- Open Access
The effect of n-back training during hemodialysis on cognitive function in hemodialysis patients: a non-blind clinical trial
Renal Replacement Therapy volume 6, Article number: 38 (2020)
Traditional vascular risk factors such as hypertension, diabetes mellitus, hyperlipidemia, cigarette smoking, and cardiovascular disease with myocardial infarction and atrial fibrillation have been linked to cognitive impairment in patients with chronic kidney disease. Therefore, interventions for cognitive function that can be performed during hemodialysis are needed. In this regard, n-back training has been demonstrated to be effective in patients with cognitive impairment.
In this pre-post study, 12 patients underwent n-back training during hemodialysis. The patients, aged 52–80 years, had mild cognitive impairment and were tested before and after a 3-month training period. This study was carried out in a single dialysis center. The Mini-Mental State Examination, Montreal Cognitive Assessment-Japanese version, Benton Visual Retention Test, Trail Making Test, visual cancelation task, Symbol Digit Modality Test, and Paced Auditory Serial Addition Task were used as outcome measures.
All patients completed the 3-month training program. Improvements were seen in scores for the Mini-Mental State Examination (P = 0.01), Montreal Cognitive Assessment-Japanese version (P = 0.01), Benton Visual Retention Test (P = 0.02), Trail Making Test-B (P = 0.01), and Paced Auditory Serial Addition Task 1 s (P = 0.01) and 2 s (P = 0.01) from baseline to 3 months.
Cognitive training during hemodialysis improved cognitive and attention function in patients with mild cognitive impairment. This suggests that the simultaneous provision of n-back training and hemodialysis can be effective for treating chronic kidney disease with cognitive impairment.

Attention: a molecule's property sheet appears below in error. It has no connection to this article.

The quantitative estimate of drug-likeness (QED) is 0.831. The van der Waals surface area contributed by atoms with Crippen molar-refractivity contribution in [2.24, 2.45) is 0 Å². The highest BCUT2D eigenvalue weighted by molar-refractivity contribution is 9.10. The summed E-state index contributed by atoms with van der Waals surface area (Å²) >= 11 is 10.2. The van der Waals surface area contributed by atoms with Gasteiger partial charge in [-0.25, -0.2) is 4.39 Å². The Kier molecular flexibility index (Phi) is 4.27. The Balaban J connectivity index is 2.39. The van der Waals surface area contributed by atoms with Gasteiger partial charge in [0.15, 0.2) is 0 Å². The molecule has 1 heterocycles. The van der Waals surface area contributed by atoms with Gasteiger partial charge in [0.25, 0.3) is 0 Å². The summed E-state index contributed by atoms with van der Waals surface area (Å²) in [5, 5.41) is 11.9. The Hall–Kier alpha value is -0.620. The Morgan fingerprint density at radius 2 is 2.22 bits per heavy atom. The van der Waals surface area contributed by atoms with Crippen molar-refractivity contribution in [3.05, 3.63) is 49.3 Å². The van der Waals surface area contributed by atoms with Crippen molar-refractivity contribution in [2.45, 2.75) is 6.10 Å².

UMIN Clinical Trials Registry (UMIN000033742); retrospectively registered on August 13, 2018.
Worldwide, over 850 million people have kidney diseases, of whom approximately 3.5 million were undergoing regular dialysis as of 2019 . Additionally, traditional vascular risk factors such as hypertension, diabetes mellitus, hyperlipidemia, cigarette smoking, and cardiovascular disease with myocardial infarction and atrial fibrillation have been linked to cognitive impairment in patients with chronic kidney disease . Cognitive impairment is often a further clinical issue for these patients, as demonstrated by a study that found severe impairment in 37.3% of patients undergoing hemodialysis; overall, 87.3% had some degree of impairment (severe, moderate, or mild) and only 12.7% showed normal cognition . As a prognostic factor, cognitive impairment often correlates to poor outcomes [4, 5], suggesting that an intervention addressing cognitive decline may improve outcomes for hemodialysis patients.
Recently, n-back training was reported to improve performance on tasks related to prefrontal functioning and attention function [6,7,8]. Furthermore, interventions using cognitive tasks  and exercise [10, 11] have been utilized as non-pharmacological therapies for cognitive impairment in community-dwelling older adults.
Given the prognostic value of cognitive function as it relates to renal failure and the effectiveness of cognitive training with older adults, we aimed to demonstrate the feasibility of providing simultaneous n-back training (memory function, attention function) to patients receiving hemodialysis treatments. If this intervention can be successfully employed alongside dialysis, it may be useful for improving overall health outcomes for hemodialysis patients.
Study design and participants
In this study, which employed a pre-post design, every participant individually received 3 months’ training between August 20, 2018, and August 30, 2019. We gathered results after 3 months of the intervention. Eighty-four outpatients on dialysis were verbally asked whether they were aware of any cognitive decline in themselves, such as forgetfulness and disorientation. Next, cognitive function tests were conducted on 14 patients who requested a detailed examination, indicating their motivation to participate in the study. One of the 14 participants was excluded because he had no cognitive impairment, and one was excluded due to the onset of another disease (Fig. 1). Therefore, the 12 participants in this study can be considered to be motivated. The inclusion criteria were (1) concern regarding a change in cognition, (2) impairment in one or more cognitive domains, (3) preservation of independence in functional abilities, and (4) no dementia . All participants provided written informed consent to participate in this trial. This study was registered with UMIN Clinical Trials. (UMIN000033742).